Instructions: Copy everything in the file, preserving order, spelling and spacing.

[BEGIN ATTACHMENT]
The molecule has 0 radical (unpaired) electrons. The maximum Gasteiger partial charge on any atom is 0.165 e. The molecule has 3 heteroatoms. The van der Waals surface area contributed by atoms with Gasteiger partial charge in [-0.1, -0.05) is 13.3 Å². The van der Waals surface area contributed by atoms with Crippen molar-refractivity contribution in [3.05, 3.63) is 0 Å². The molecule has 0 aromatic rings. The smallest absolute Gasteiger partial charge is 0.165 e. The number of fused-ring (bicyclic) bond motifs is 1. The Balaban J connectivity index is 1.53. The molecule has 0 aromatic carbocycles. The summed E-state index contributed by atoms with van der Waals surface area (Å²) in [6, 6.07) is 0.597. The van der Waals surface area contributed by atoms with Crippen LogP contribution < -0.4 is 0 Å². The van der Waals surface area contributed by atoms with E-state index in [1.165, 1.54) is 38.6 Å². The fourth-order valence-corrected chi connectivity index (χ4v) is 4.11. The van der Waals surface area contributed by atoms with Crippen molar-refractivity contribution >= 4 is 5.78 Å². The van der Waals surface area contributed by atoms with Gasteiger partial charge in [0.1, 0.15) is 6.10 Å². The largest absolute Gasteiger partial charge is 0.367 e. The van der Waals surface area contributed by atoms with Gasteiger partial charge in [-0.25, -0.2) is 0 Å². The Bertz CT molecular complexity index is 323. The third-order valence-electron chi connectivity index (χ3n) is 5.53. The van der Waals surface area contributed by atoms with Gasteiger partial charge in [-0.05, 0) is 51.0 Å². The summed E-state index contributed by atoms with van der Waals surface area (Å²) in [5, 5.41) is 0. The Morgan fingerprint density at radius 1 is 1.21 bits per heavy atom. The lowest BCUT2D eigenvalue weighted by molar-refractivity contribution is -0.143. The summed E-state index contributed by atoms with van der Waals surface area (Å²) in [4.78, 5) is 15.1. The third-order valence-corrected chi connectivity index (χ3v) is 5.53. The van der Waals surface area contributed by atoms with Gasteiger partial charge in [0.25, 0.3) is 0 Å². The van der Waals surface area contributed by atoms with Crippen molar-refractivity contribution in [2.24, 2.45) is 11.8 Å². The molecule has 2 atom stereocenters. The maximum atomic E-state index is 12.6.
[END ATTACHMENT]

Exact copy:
The molecule has 0 radical (unpaired) electrons. The maximum Gasteiger partial charge on any atom is 0.165 e. The molecule has 3 heteroatoms. The van der Waals surface area contributed by atoms with Gasteiger partial charge in [-0.1, -0.05) is 13.3 Å². The van der Waals surface area contributed by atoms with Crippen molar-refractivity contribution in [3.05, 3.63) is 0 Å². The molecule has 0 aromatic rings. The smallest absolute Gasteiger partial charge is 0.165 e. The number of fused-ring (bicyclic) bond motifs is 1. The Balaban J connectivity index is 1.53. The molecule has 0 aromatic carbocycles. The summed E-state index contributed by atoms with van der Waals surface area (Å²) in [6, 6.07) is 0.597. The van der Waals surface area contributed by atoms with Crippen LogP contribution < -0.4 is 0 Å². The van der Waals surface area contributed by atoms with E-state index in [1.165, 1.54) is 38.6 Å². The fourth-order valence-corrected chi connectivity index (χ4v) is 4.11. The van der Waals surface area contributed by atoms with Crippen molar-refractivity contribution >= 4 is 5.78 Å². The van der Waals surface area contributed by atoms with Gasteiger partial charge in [0.1, 0.15) is 6.10 Å². The largest absolute Gasteiger partial charge is 0.367 e. The van der Waals surface area contributed by atoms with Gasteiger partial charge in [-0.25, -0.2) is 0 Å². The Bertz CT molecular complexity index is 323. The third-order valence-electron chi connectivity index (χ3n) is 5.53. The van der Waals surface area contributed by atoms with Gasteiger partial charge in [-0.05, 0) is 51.0 Å². The summed E-state index contributed by atoms with van der Waals surface area (Å²) in [5, 5.41) is 0. The Morgan fingerprint density at radius 1 is 1.21 bits per heavy atom. The lowest BCUT2D eigenvalue weighted by molar-refractivity contribution is -0.143. The summed E-state index contributed by atoms with van der Waals surface area (Å²) in [4.78, 5) is 15.1. The third-order valence-corrected chi connectivity index (χ3v) is 5.53. The van der Waals surface area contributed by atoms with Gasteiger partial charge in [0.25, 0.3) is 0 Å². The van der Waals surface area contributed by atoms with Crippen molar-refractivity contribution in [2.24, 2.45) is 11.8 Å². The molecule has 2 atom stereocenters. The maximum atomic E-state index is 12.6.